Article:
Worship, why do we do it?

In essence, worship is a response to God's presence. In 1 Chronicles 16, people celebrated and sacrificed and sang and ate and danced because the presence (ark) of God was once again in their midst. The presence of the loving Creator invites a response, and that response is worship. Worship also allows us to express all of human experience in the presence of God. Read the Psalms (songs sung in public worship) and you will find joy, thanksgiving, exultation, lament, love, suffering, longing, cries for justice, pleas for forgiveness, repentance, faith, doubt, painful questions, and much more. The presence of God is spacious enough to hold the whole of human experience. We also worship because we are made to love, to appreciate beauty, to ascribe value and worth to those things which are worthy, to acknowledge that we are not alone, and to express that we are loved and that we are lovers. In worship, we surrender and let go. We release control of our lives and loves and give them over to the God of life and love. We do not worship in order to gain anything (that would not be worship nor love) but in loving God and expressing that love, we find ourselves coming alive and being transformed. Worship has great side effects!

Worship, how do we do it?

As mentioned earlier, worship requires practice! Sometimes it comes naturally and easily, but just as often, it needs to be cultivated. Love is expressed differently by different people, so we are free to bring our own unique expressions to worship, both in private and in public. However, there is something powerful and theologically profound in acts of worship that we do together. These communal acts are significant to our faith journey and inform our theology. Only when we worship together do we reflect the very nature of the triune God, a community diverse and unified at the same time.

Here are some acts of worship we can practice and do together.

1. Sing. There are many references to singing in the Bible and we can all practice and do this, no matter what our skill level. If you think you are particularly bad at singing, take a few voice lessons.

2. Dance. There are multiple references to dancing before God and we can all practice and do this. If you feel out of touch with your body, start hanging out with children and do what they do. Or you might consider taking a few dance lessons.

3. Shout. There are many references to shouting in praise to the Lord and we can all practice and do this. When we think about God's goodness and gracious mercy in our lives, how can we not give a shout of joy?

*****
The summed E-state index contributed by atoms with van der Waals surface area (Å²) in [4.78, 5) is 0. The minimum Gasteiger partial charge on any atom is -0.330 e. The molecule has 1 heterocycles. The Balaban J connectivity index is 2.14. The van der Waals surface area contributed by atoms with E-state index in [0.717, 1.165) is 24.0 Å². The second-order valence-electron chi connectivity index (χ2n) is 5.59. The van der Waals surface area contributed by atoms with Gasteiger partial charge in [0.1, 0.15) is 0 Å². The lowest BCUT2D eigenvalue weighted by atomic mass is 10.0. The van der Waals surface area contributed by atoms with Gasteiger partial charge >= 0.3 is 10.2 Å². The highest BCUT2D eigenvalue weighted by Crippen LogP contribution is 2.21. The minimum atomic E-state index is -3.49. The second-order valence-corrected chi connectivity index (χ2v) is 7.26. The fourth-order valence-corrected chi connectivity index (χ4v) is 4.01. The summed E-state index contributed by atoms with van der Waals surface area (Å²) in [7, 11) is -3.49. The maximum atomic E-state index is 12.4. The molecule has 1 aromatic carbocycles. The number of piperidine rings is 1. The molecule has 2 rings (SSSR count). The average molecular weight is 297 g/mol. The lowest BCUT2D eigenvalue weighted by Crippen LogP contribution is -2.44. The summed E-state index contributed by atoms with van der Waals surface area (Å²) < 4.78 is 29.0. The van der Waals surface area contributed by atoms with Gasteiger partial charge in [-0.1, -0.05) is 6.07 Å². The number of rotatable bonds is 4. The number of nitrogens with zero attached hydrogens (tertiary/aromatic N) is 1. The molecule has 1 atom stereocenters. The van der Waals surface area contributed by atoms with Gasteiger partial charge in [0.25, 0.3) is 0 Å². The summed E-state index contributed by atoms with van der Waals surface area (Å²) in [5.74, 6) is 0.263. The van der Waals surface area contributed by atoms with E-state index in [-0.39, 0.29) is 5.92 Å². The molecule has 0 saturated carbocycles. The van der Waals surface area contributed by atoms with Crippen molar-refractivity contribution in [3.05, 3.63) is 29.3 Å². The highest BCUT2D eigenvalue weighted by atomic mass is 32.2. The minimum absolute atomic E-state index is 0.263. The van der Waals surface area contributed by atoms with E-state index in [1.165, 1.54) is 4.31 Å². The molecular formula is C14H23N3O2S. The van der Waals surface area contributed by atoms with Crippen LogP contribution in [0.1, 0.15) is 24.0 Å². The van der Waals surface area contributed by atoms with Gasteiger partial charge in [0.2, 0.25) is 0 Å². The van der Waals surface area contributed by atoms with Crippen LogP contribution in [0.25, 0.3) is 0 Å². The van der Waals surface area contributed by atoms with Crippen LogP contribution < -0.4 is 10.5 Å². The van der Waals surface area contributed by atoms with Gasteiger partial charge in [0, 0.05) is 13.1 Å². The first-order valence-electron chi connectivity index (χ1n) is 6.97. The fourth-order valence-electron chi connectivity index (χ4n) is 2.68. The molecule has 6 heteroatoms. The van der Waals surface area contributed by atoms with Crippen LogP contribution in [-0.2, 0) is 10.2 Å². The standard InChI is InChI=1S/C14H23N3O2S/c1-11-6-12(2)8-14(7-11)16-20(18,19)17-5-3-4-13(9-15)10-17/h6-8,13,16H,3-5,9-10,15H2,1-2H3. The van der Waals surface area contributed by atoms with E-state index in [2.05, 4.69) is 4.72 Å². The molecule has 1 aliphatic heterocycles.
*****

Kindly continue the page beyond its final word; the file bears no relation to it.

4. Be Silent. "The Lord is in his holy temple. Let all the earth keep silence before him" (Habakkuk 2:20). There are times for silence before God, both personal and communal, and we can all practice and do this. Silence is not the absence of noise, but something that we create or make through attentive listening. Silence is an action.

5. Sacrifice. In the Hebrew Bible, worship of God revolved around making sacrifices. Though we no longer bring animals (which represented a person's livelihood and provision for their family) to the altar, we can all practice making sacrifices in the presence of God, bringing what is valuable and important to us and giving it to God.

6. Come. We can all practice being present to God and to each other. We can all practice being in community instead of immersed in our own private world of activity, worry, and need. We can all practice engaging (with God and with others) with our whole heart.

The next time you are coming to worship together with the people of God, you might want to consider these questions:

1. Observe the words, the music, the movement, the harmony, the rhythm, the visuals, the group dynamics. What story are we telling together?

2. What do I bring to the communal expression of worship?

3. How do I usually interact with God? What are some new ways of interacting that I might explore?

4. How do I usually interact with the community of God? What are some new ways of interaction that I might explore?